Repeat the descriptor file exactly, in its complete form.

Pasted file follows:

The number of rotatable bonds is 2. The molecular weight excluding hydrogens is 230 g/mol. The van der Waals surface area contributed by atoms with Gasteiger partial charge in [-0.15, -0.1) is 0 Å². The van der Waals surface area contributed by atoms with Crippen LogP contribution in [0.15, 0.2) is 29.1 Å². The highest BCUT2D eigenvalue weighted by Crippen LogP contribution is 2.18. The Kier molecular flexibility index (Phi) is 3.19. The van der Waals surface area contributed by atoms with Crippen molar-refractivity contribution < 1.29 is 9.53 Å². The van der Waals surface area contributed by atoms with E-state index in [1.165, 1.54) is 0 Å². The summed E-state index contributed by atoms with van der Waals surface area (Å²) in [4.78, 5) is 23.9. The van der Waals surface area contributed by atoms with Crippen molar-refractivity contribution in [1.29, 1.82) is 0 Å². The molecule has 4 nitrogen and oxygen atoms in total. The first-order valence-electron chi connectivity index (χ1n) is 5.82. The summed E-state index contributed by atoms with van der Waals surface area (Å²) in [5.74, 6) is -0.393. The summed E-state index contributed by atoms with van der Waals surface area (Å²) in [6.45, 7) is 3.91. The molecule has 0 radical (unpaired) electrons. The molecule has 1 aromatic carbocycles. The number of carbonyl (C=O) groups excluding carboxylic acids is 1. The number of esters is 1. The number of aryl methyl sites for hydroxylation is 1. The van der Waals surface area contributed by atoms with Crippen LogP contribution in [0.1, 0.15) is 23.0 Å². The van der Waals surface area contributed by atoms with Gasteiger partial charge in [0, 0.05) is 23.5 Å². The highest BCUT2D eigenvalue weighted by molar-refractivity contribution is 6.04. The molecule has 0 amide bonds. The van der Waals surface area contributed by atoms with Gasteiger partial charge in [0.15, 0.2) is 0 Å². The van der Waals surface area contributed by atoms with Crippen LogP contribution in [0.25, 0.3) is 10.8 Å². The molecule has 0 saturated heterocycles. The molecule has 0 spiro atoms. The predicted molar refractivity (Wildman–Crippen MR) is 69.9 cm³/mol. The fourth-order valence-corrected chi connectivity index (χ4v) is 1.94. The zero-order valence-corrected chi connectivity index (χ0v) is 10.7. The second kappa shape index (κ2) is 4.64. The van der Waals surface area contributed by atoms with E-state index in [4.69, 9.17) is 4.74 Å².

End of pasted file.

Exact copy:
The number of rotatable bonds is 2. The molecular weight excluding hydrogens is 230 g/mol. The van der Waals surface area contributed by atoms with Gasteiger partial charge in [-0.15, -0.1) is 0 Å². The van der Waals surface area contributed by atoms with Crippen LogP contribution in [0.15, 0.2) is 29.1 Å². The highest BCUT2D eigenvalue weighted by Crippen LogP contribution is 2.18. The Kier molecular flexibility index (Phi) is 3.19. The van der Waals surface area contributed by atoms with Crippen molar-refractivity contribution < 1.29 is 9.53 Å². The van der Waals surface area contributed by atoms with E-state index in [1.165, 1.54) is 0 Å². The summed E-state index contributed by atoms with van der Waals surface area (Å²) in [4.78, 5) is 23.9. The van der Waals surface area contributed by atoms with Crippen molar-refractivity contribution in [1.29, 1.82) is 0 Å². The molecule has 4 nitrogen and oxygen atoms in total. The first-order valence-electron chi connectivity index (χ1n) is 5.82. The summed E-state index contributed by atoms with van der Waals surface area (Å²) in [5.74, 6) is -0.393. The summed E-state index contributed by atoms with van der Waals surface area (Å²) in [6.45, 7) is 3.91. The molecule has 0 radical (unpaired) electrons. The molecule has 1 aromatic carbocycles. The number of carbonyl (C=O) groups excluding carboxylic acids is 1. The number of esters is 1. The number of aryl methyl sites for hydroxylation is 1. The van der Waals surface area contributed by atoms with Crippen LogP contribution in [0.1, 0.15) is 23.0 Å². The van der Waals surface area contributed by atoms with Gasteiger partial charge in [0, 0.05) is 23.5 Å². The highest BCUT2D eigenvalue weighted by molar-refractivity contribution is 6.04. The molecule has 0 amide bonds. The van der Waals surface area contributed by atoms with Gasteiger partial charge in [0.15, 0.2) is 0 Å². The van der Waals surface area contributed by atoms with Crippen LogP contribution in [0.25, 0.3) is 10.8 Å². The molecule has 0 saturated heterocycles. The molecule has 0 spiro atoms. The predicted molar refractivity (Wildman–Crippen MR) is 69.9 cm³/mol. The fourth-order valence-corrected chi connectivity index (χ4v) is 1.94. The zero-order valence-corrected chi connectivity index (χ0v) is 10.7. The second kappa shape index (κ2) is 4.64. The van der Waals surface area contributed by atoms with E-state index in [4.69, 9.17) is 4.74 Å².